I admit it – My will power is puny. The more I try to eat healthy foods the more I scarf down sugar laden carbs. About 3-4 days is my limit for exerting will power. Finally! Research has confirmed I’m normal (sort of).
It turns out that everyone has will power, but only a limited amount to use each day.
Research shows that just the act of resisting temptation wears out will power and we are more likely to lose the ability to discipline ourselves later. This includes not only stopping oneself from dong something unhealthy or unhelpful, but also depletes the ability to concentrate on doing something you want to do.
Rather than depend on will power, it is easier to put ourselves in situations where little or no will power is needed: Easier not to buy ice cream, than to have it at home and not eat it; Easier to put a loud alarm clock far from bed so you have to get up than to have the snooze button next to the bed that you can tap (over and over) with your eyes shut and your head on the pillow.
Reference: Switch, How to change Things When Change is Hard Chip Heath and Dan Heath
Maui’s “Mini-Tail” of Will Power
There it sat, in the middle of Maui’s path, taunting him with texture. Maui knew his human would be upset if he scratched this BIG, TEMPTING scratching post called couch.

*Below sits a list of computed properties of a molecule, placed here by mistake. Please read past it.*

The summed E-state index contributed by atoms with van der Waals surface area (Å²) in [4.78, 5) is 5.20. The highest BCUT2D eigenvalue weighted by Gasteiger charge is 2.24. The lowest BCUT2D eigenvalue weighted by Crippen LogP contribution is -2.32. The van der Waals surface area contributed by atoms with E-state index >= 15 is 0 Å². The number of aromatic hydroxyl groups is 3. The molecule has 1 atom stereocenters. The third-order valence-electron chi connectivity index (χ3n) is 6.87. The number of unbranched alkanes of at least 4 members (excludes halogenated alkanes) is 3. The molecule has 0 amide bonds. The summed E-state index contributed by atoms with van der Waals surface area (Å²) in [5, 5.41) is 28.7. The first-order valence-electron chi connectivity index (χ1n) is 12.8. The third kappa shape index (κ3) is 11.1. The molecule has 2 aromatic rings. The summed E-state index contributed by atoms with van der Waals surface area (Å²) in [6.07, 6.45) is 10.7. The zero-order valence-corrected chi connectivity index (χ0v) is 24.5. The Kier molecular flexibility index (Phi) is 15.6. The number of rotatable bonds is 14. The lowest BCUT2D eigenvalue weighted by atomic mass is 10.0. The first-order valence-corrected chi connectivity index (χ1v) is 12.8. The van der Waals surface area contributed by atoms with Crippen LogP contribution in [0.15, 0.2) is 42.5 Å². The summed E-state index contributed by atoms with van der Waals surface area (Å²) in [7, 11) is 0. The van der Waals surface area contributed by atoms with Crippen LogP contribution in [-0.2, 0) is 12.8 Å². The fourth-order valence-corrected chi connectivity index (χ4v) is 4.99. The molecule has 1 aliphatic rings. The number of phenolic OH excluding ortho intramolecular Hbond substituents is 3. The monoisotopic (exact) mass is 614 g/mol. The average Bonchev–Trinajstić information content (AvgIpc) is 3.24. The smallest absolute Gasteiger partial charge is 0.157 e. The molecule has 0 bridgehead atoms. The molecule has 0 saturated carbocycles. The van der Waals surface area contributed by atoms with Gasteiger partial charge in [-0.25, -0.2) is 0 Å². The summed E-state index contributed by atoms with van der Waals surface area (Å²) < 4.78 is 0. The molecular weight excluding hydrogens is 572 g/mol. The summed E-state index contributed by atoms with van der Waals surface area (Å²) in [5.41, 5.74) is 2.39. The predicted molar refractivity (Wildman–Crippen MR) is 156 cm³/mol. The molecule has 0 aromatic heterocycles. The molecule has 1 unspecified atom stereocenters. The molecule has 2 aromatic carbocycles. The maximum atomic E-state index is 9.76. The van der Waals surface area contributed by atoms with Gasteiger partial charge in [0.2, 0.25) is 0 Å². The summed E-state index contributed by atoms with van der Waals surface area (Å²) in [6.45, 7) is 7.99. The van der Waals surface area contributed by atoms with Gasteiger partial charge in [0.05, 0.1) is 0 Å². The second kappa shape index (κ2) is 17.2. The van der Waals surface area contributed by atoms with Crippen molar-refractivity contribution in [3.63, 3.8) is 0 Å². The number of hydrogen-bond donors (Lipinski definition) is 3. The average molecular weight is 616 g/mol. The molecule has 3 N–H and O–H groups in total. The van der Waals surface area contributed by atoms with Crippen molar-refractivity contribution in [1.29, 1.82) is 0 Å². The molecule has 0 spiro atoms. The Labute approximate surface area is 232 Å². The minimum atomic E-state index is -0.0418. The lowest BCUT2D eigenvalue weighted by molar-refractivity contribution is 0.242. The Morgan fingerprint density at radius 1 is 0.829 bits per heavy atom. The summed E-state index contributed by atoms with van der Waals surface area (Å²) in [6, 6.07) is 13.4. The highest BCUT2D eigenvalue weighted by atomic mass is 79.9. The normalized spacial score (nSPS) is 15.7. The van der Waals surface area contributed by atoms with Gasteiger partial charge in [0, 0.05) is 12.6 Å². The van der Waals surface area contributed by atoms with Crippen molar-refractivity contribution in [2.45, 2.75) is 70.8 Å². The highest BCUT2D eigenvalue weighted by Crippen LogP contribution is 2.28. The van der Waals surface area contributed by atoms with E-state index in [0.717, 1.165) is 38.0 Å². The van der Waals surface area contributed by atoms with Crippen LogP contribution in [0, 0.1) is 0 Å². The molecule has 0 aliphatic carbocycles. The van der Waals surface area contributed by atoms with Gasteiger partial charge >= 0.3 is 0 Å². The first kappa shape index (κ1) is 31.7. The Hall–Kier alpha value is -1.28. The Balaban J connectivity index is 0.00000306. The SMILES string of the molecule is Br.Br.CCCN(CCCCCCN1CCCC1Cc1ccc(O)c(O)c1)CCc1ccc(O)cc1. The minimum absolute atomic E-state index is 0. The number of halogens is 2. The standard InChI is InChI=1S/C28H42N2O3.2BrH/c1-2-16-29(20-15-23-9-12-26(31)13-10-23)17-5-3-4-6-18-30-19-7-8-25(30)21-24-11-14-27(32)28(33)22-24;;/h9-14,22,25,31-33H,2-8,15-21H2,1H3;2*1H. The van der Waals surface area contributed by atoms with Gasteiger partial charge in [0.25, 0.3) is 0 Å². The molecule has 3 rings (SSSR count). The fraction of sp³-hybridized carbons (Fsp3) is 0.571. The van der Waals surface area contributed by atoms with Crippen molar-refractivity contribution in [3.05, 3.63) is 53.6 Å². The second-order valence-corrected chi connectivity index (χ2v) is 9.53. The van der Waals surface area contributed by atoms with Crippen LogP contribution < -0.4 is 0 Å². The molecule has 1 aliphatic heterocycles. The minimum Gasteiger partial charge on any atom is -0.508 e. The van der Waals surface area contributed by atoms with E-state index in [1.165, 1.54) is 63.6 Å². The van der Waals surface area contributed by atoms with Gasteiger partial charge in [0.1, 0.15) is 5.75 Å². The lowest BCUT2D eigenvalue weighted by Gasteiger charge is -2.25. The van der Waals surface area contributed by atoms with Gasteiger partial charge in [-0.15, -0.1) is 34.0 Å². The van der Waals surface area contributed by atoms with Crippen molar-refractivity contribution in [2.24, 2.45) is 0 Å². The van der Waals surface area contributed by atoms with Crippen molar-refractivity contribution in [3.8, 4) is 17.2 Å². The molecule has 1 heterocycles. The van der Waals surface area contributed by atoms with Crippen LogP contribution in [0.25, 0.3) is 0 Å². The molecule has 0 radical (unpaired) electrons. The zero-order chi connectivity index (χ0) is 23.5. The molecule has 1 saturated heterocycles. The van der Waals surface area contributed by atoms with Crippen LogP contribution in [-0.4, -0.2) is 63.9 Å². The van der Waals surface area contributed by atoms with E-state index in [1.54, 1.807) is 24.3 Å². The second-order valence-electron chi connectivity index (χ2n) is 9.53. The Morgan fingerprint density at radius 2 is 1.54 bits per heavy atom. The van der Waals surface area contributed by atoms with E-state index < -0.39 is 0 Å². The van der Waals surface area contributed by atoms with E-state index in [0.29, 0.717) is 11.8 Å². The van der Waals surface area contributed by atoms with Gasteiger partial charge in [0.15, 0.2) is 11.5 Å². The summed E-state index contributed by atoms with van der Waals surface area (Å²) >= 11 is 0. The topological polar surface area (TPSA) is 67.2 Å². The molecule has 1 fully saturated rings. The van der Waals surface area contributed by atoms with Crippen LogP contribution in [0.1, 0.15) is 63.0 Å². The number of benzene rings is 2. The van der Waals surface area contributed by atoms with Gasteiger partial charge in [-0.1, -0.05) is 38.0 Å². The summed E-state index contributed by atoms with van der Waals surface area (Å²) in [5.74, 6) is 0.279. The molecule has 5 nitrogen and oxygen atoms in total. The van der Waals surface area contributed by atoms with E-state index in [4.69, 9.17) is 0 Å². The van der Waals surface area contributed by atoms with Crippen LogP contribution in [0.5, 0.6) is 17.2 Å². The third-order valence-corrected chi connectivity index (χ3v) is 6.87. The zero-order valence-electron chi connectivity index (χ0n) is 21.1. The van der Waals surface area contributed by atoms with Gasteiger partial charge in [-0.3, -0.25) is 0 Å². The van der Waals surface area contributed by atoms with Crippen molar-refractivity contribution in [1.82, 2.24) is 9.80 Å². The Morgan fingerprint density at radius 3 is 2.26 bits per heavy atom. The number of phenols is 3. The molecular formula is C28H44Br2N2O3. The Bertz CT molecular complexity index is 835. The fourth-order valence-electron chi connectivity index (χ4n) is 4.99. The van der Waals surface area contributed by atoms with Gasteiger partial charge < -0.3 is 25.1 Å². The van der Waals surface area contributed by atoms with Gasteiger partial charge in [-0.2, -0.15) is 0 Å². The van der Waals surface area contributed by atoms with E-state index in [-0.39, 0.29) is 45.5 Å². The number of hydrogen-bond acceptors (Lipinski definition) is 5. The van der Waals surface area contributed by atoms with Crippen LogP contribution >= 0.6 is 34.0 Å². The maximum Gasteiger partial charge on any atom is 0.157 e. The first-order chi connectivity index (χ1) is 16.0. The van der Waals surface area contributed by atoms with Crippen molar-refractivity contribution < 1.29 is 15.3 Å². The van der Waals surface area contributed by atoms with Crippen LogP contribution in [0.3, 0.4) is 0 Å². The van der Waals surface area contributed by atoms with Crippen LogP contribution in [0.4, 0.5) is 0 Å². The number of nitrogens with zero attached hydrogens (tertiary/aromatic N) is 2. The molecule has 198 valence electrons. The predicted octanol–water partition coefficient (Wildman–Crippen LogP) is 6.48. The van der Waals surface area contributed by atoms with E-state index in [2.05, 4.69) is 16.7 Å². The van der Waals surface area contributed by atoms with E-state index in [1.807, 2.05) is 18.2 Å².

” Don’t scratch the couch. Don’t scratch the couch. Don’t scratch the couch”
He had lost count of how many times he heard this. But every time he passed by that couch, his brain remembered how great the rough fabric felt and directed his claws to come out, longing for a manicure.
Did Maui scratch? Yup. Just like humans, the stress of resisting continual temptation wore out his will power. I can’t blame him. Maui can’t remove the couch, he can’t go outside where he would be free to scratch whatever and where ever he wanted . . .
. . . unlike me who could throw out all the junk food and not buy anymore . . . if I had the will power . . .